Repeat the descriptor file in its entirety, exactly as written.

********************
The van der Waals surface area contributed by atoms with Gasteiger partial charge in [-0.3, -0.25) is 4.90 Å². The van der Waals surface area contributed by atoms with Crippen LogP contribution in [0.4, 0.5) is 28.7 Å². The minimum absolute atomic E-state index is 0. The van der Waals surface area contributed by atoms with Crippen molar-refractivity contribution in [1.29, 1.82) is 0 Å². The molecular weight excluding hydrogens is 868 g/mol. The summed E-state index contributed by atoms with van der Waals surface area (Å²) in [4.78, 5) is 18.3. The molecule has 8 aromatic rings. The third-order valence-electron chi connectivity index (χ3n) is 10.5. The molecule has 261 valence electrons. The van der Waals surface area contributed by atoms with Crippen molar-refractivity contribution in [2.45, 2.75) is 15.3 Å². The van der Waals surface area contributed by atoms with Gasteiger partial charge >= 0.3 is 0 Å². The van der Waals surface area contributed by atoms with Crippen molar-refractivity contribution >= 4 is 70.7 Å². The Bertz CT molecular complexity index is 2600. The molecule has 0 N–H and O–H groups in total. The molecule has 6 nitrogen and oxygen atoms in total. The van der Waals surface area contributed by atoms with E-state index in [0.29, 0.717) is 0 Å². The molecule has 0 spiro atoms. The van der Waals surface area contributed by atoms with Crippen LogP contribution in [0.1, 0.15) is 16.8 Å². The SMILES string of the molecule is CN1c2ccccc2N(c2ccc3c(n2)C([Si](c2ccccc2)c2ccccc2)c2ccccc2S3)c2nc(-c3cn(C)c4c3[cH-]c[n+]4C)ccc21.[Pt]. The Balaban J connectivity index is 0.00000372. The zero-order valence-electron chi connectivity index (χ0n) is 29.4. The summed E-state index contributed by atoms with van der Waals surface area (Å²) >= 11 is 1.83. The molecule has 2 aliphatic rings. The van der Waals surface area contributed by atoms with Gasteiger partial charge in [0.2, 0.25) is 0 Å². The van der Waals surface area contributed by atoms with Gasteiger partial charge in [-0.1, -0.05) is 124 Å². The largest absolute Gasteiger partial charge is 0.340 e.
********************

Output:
The van der Waals surface area contributed by atoms with Gasteiger partial charge in [-0.3, -0.25) is 4.90 Å². The van der Waals surface area contributed by atoms with Crippen LogP contribution in [0.4, 0.5) is 28.7 Å². The minimum absolute atomic E-state index is 0. The van der Waals surface area contributed by atoms with Crippen molar-refractivity contribution in [1.29, 1.82) is 0 Å². The molecular weight excluding hydrogens is 868 g/mol. The summed E-state index contributed by atoms with van der Waals surface area (Å²) in [4.78, 5) is 18.3. The molecule has 8 aromatic rings. The third-order valence-electron chi connectivity index (χ3n) is 10.5. The molecule has 261 valence electrons. The van der Waals surface area contributed by atoms with Crippen molar-refractivity contribution in [2.45, 2.75) is 15.3 Å². The van der Waals surface area contributed by atoms with Gasteiger partial charge >= 0.3 is 0 Å². The van der Waals surface area contributed by atoms with Crippen molar-refractivity contribution >= 4 is 70.7 Å². The Bertz CT molecular complexity index is 2600. The molecule has 0 N–H and O–H groups in total. The molecule has 6 nitrogen and oxygen atoms in total. The van der Waals surface area contributed by atoms with E-state index in [0.29, 0.717) is 0 Å². The molecule has 0 spiro atoms. The van der Waals surface area contributed by atoms with Crippen LogP contribution in [0.1, 0.15) is 16.8 Å². The SMILES string of the molecule is CN1c2ccccc2N(c2ccc3c(n2)C([Si](c2ccccc2)c2ccccc2)c2ccccc2S3)c2nc(-c3cn(C)c4c3[cH-]c[n+]4C)ccc21.[Pt]. The Balaban J connectivity index is 0.00000372. The zero-order valence-electron chi connectivity index (χ0n) is 29.4. The summed E-state index contributed by atoms with van der Waals surface area (Å²) >= 11 is 1.83. The molecule has 2 aliphatic rings. The van der Waals surface area contributed by atoms with Gasteiger partial charge in [0.2, 0.25) is 0 Å². The van der Waals surface area contributed by atoms with Gasteiger partial charge in [-0.1, -0.05) is 124 Å². The largest absolute Gasteiger partial charge is 0.340 e.